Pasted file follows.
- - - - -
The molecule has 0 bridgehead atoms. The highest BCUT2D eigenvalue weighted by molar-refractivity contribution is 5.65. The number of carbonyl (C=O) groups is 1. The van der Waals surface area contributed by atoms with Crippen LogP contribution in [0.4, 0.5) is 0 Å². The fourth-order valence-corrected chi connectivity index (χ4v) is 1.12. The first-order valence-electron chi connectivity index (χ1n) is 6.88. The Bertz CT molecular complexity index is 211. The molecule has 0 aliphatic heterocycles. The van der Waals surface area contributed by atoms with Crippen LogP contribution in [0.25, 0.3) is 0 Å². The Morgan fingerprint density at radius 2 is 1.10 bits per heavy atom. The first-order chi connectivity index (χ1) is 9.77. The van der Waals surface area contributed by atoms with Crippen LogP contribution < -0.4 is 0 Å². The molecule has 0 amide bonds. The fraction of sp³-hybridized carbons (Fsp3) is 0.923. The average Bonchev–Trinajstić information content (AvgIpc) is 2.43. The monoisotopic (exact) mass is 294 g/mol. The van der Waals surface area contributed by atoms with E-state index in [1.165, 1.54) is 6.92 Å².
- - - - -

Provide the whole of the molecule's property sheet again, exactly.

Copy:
The molecule has 0 bridgehead atoms. The highest BCUT2D eigenvalue weighted by molar-refractivity contribution is 5.65. The number of carbonyl (C=O) groups is 1. The van der Waals surface area contributed by atoms with Crippen LogP contribution in [0.4, 0.5) is 0 Å². The fourth-order valence-corrected chi connectivity index (χ4v) is 1.12. The first-order valence-electron chi connectivity index (χ1n) is 6.88. The Bertz CT molecular complexity index is 211. The molecule has 0 aliphatic heterocycles. The van der Waals surface area contributed by atoms with Crippen LogP contribution in [0.25, 0.3) is 0 Å². The Morgan fingerprint density at radius 2 is 1.10 bits per heavy atom. The first-order chi connectivity index (χ1) is 9.77. The van der Waals surface area contributed by atoms with Crippen LogP contribution < -0.4 is 0 Å². The molecule has 0 amide bonds. The fraction of sp³-hybridized carbons (Fsp3) is 0.923. The average Bonchev–Trinajstić information content (AvgIpc) is 2.43. The monoisotopic (exact) mass is 294 g/mol. The van der Waals surface area contributed by atoms with E-state index in [1.165, 1.54) is 6.92 Å².